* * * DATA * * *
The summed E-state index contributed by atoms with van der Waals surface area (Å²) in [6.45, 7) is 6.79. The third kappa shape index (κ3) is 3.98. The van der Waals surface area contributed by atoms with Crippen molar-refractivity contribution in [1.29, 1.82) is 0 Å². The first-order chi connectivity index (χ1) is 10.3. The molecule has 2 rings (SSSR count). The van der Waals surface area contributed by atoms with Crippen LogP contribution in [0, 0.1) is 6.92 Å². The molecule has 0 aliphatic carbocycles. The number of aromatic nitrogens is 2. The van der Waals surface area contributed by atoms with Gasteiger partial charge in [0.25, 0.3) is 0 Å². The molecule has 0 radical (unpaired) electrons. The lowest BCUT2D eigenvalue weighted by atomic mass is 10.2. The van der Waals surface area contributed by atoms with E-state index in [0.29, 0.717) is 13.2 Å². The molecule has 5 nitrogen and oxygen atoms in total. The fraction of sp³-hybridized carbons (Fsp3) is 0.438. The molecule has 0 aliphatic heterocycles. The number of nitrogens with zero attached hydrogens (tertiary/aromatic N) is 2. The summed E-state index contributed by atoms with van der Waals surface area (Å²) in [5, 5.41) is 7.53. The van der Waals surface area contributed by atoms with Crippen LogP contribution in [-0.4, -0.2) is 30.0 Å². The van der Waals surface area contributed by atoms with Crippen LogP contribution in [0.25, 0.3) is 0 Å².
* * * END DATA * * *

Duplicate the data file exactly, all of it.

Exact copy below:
The summed E-state index contributed by atoms with van der Waals surface area (Å²) in [6.45, 7) is 6.79. The third kappa shape index (κ3) is 3.98. The van der Waals surface area contributed by atoms with Crippen molar-refractivity contribution in [1.29, 1.82) is 0 Å². The first-order chi connectivity index (χ1) is 10.3. The molecule has 2 rings (SSSR count). The van der Waals surface area contributed by atoms with Crippen LogP contribution in [0, 0.1) is 6.92 Å². The molecule has 0 aliphatic carbocycles. The number of aromatic nitrogens is 2. The van der Waals surface area contributed by atoms with Gasteiger partial charge in [0.25, 0.3) is 0 Å². The molecule has 0 radical (unpaired) electrons. The lowest BCUT2D eigenvalue weighted by atomic mass is 10.2. The van der Waals surface area contributed by atoms with E-state index in [0.29, 0.717) is 13.2 Å². The molecule has 5 nitrogen and oxygen atoms in total. The fraction of sp³-hybridized carbons (Fsp3) is 0.438. The molecule has 0 aliphatic heterocycles. The number of nitrogens with zero attached hydrogens (tertiary/aromatic N) is 2. The summed E-state index contributed by atoms with van der Waals surface area (Å²) in [5, 5.41) is 7.53. The van der Waals surface area contributed by atoms with Crippen LogP contribution in [-0.4, -0.2) is 30.0 Å². The van der Waals surface area contributed by atoms with Crippen LogP contribution in [0.25, 0.3) is 0 Å².